My freelance career was off to a dismal start. It was nothing but low-paying gigs, flaky clients, and race-to-the-bottom bidding on content mill sites. Then I discovered an unusual business writing niche that changed everything.
Two small business start-up clients asked me to write content designed to attract investors to help fund their business ideas.
But these entrepreneurs weren’t looking for angel investors with millions of dollars. They were going to get funding in a different way. And they needed someone who could blend copywriting and business writing to ramp up.
It didn’t take long to discover that I liked this unusual business writing niche. Write copy to promote a business idea, help entrepreneurs, and see an idea turn into a physical product or service.
And the pay? It’s been two years since I discovered this unusual business writing niche. It took a little work to understand it, but now I regularly earn $500 per hour.
Curious? I’ve carved out a niche writing crowdfunding campaigns. And so can you. Here’s what you need to know.
When I got a random phone call from a prospect about a proposal writing gig, I was curious.
“I need help writing an RFP [request for proposal] for a multi-year, multi-million dollar cyber security contract for a government agency,” the person said. “The deadline is in 30 days. Can you help me?”
You can make a lot of money doing this kind of work, right? That’s what I thought. But I had my doubts.
Months before this unexpected phone call, I did a lot of leg work to try and land proposal writing gigs and government contract work. And nothing happened.
I navigated clunky government websites and studied the jargon. I registered my writing business on sites like the System for Award Management and FedBizOpps where you can find contracts. I tried to land big contracts, then smaller ones without success.
It seemed like a lost cause. And then this prospect found me on one of those government sites for contractors.
I bid $12,000 for the work, and the client accepted. Here’s what the proposal writing process looked like:
We know how much you love our lists of sites that pay writers. So we’ve got an update since last year’s list of 92 sites that pay $50 and up.
Why do we do these market lists?
First, we like to help writers earn a good living. We have a floor rate of $50 for inclusion in these lists so that you can move up from sites that pay writers $10, $15, and $25 for posts.
Then, once you’ve added a few clips from these better-paying sites to your portfolio, you can move up again to sites that pay writers more. (Don’t think those sites are out there? Read about writers who are making $200+ per post and a content mill that pays $400 per post.)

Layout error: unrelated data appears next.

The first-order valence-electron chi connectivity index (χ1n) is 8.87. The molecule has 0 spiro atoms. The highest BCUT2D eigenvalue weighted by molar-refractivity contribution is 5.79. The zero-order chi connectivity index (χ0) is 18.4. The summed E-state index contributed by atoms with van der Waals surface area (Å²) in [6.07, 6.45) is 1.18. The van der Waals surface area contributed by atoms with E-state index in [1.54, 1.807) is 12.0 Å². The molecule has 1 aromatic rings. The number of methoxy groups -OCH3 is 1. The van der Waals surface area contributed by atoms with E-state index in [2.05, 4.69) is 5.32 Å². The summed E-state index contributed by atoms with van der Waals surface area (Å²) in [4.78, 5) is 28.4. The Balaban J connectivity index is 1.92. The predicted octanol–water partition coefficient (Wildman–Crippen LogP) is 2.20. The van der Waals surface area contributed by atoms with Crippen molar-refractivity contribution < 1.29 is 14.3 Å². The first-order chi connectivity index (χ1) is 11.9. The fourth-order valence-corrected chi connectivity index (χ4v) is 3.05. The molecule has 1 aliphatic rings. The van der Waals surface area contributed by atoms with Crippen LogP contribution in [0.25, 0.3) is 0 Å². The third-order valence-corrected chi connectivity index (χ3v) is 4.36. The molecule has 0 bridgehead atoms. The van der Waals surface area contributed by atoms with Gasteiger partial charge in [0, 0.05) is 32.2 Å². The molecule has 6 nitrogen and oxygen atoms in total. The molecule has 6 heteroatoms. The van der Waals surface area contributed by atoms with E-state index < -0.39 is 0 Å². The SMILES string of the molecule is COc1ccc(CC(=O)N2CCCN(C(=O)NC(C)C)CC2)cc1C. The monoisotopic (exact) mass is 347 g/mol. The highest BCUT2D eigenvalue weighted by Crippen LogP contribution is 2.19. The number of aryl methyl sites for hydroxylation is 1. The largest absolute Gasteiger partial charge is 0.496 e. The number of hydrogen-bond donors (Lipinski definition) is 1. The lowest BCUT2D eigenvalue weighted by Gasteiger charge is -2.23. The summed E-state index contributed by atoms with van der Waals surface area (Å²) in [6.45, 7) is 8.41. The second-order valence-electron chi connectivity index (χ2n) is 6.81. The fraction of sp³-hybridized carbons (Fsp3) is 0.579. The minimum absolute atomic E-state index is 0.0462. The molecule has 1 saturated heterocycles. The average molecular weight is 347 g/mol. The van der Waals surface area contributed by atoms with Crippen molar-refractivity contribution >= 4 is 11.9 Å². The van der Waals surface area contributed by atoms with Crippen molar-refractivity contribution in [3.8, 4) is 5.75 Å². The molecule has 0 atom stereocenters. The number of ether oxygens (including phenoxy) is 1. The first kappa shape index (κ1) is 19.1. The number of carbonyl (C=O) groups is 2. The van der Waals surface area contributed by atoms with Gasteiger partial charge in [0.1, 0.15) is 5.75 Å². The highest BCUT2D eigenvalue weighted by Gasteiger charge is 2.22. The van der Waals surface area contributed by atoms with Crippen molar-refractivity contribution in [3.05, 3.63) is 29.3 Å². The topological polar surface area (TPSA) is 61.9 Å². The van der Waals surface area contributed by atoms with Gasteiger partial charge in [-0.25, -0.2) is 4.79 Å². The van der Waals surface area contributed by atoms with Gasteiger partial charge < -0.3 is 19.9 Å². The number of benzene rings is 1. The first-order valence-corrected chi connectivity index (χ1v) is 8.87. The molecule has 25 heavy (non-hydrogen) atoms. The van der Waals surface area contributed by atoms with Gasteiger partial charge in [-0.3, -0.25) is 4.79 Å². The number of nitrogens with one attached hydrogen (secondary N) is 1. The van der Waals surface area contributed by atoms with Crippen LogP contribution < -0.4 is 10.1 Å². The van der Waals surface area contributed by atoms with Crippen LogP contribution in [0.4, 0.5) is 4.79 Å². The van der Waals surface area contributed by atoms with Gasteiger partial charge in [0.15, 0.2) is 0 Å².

Second, we want to recognize sites that value the work their writers are doing. Good guest posts bring traffic to a site, which leads to list subscribers or ad revenue. When someone helps a blogger or business earn money, they deserve to earn money for that work. And we celebrate sites that have that same philosophy.
Now, on to the updates.
I wasn’t always a freelance writer. In fact, I used to be a brainy corporate accountant who made a six-figure income. But I wanted out in a bad way. And I made up my mind that I could earn a decent living by booking well-paying freelance writing jobs.
Here’s how it all went down. I raided my 401(k), a very un-CPA-like thing to do, bought a townhouse, renovated it and flipped it. Pretty smart, right? But I still needed freelance writing jobs lined up before I could quit my day job. And not the content-mill kind.
So I joined the Freelance Writers Den and went through the bootcamp, “Learn to Write White Papers,” by Steve Slaunwhite. That was my light-bulb moment. Writing white papers was the perfect match for my skills and goals to get freelance writing jobs that paid pro rates. Without hesitation, I named my new business and launched my site, “Savvy White Papers.”
With that done I busted my butt until I had a $250/hr contract in my hand and a check in the bank. Want to know how to land freelance writing jobs that pay top dollar? Here’s how I did it:
In early 2016, I landed my first freelance blogging client.
It was a big win for me, even though it wasn’t in my niche (because I hadn’t really figured out what my niche was yet). The client actually reached out to me after seeing some of my blog posts on Facebook.
But there was a problem. I had no idea what to charge, and the client wanted to know my rate.
I pored over everything I could find online, asked around, and finally settled on a rate of $50 per 500-750 word blog post. I sent the editor my rates, and voila – I had my first contract in place.
I jumped into writing awesome blog content for this client. But it didn’t take long to start second guessing my rate. Was I charging enough for this type of work? What were other writings charging for writing similar blog content? What would need to happen to raise my rates and keep this client?